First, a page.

# Must a binary relation on a set $X$ be defined for all elements in $X$?

When defining a binary relation $$R \subseteq X^2$$, does there have to be a definite "true" or "false" value for a pair $$(x,y) \in R$$, or does it only have to be "true" to be included, and excluded otherwise?

For example, can I define the relation on $$\mathbb{Z}$$, $$(x,y)\in R$$ if and only if $$x|y$$? Even though $$(0,y)$$ is undefined for any value $$y \in \mathbb{Z}$$ (except $$0$$, depending on which text book you read..)

EDIT:

changed a typo from "$$(x,0)$$ is undefined..." to "$$(0,y)$$ is undefined..."

Either $$x$$ divides $$y$$, or it does not; whether $$x\mid y$$ (and hence whether $$\langle x,y\rangle\in R$$) is not undefined for any $$x,y\in\Bbb Z$$, though whether $$\langle 0,0\rangle\in R$$ may depend on your conventions. In particular, $$\langle n,0\rangle\in R$$ for every $$n$$ except possibly $$0$$, and $$\langle 0,n\rangle\notin R$$ for any $$n$$.

More generally, a binary relation $$R$$ on $$X$$ is simply a well-defined subset of $$X\times X$$. We may not always be able to tell whether some particular pair $$\langle x,y\rangle$$ is in $$R$$, but it either is or is not; there is no fuzzy in-between state. For instance, let

$$R=\{\langle n,d\rangle:\text{the }n\text{-th digit of the decimal expansion of }\pi\text{ is }d\}\;.$$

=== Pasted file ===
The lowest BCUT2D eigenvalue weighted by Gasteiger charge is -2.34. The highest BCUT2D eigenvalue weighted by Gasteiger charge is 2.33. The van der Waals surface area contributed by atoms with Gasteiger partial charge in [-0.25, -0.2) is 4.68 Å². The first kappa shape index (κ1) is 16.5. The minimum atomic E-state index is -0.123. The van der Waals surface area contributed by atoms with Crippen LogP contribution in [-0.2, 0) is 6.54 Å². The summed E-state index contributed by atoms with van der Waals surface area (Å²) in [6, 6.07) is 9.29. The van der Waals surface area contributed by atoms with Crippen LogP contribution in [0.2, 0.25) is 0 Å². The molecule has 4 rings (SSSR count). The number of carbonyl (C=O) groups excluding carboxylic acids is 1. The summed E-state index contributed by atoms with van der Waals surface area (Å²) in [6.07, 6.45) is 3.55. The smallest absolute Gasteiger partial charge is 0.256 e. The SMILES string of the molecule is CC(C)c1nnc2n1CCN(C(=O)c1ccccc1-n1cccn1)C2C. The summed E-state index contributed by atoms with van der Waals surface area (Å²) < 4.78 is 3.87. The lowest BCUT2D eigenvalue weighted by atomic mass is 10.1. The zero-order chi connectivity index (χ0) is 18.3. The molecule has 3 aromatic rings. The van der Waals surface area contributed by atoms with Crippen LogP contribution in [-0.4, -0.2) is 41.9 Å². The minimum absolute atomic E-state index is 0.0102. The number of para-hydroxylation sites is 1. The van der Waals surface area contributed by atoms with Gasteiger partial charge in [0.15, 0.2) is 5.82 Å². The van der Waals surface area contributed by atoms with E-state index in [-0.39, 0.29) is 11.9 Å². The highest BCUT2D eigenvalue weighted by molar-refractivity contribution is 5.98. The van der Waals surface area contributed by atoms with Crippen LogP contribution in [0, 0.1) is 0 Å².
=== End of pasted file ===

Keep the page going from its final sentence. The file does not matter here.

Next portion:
For sufficiently large values of $$n$$ we don’t know whether $$\langle n,1\rangle\in R$$, but we do know that this question has a definite answer.

(I suppose that I should mention that there actually is a notion of fuzzy sets with a corresponding notion of degree of membership, but I assume that we are talking here about the usual notion of binary relation.)

• Yep, just the usual notion. So because $n|0$ is not defined for any $n \in \mathbb{Z}$, then $(n,0) \notin R$, because it definitely cannot be in $R$, it doesnt matter whether it can be computed or not? Is it considered sloppy to have cases like this? or is it perfectly fine? – Gus Kenny May 23 at 3:54
• If we use a less well-defined relation than $x|y$, say $(x,y)\in R$ iff $\frac{1}{x-y}$. Can we still apply this as a relation over $\mathbb{Z}$? or do we have to say $(x,y)\in R$ iff $\frac{1}{x-y} \land x \neq y$? – Gus Kenny May 23 at 4:02
• by "well-defined" above, I meant in the sense of "well-travelled", hehe – Gus Kenny May 23 at 4:09
• @guskenny83: No, $n\mid 0$ is true for every non-zero integer $n$, and $0\mid n$ is false for every non-zero integer $n$. Whether $0\mid 0$ is a matter of convention: some declare it true, and others declare it false. But whichever convention is used, there is no doubt about which pairs $\langle m,n\rangle$ are in the ‘divides’ relation. As for $\frac1{x-y}$, that isn’t a statement about anything, so it’s meaningless to say that $\langle x,y\rangle\in R$ iff $\frac1{x-y}$. – Brian M. Scott May 23 at 4:24
• @guskenny83: Sure; you simply have then that for all integers $x$, $\langle x,x\rangle\notin R$. When $\frac1{x-y}$ is not defined, then it’s certainly not less than $\frac12$. – Brian M. Scott May 23 at 5:07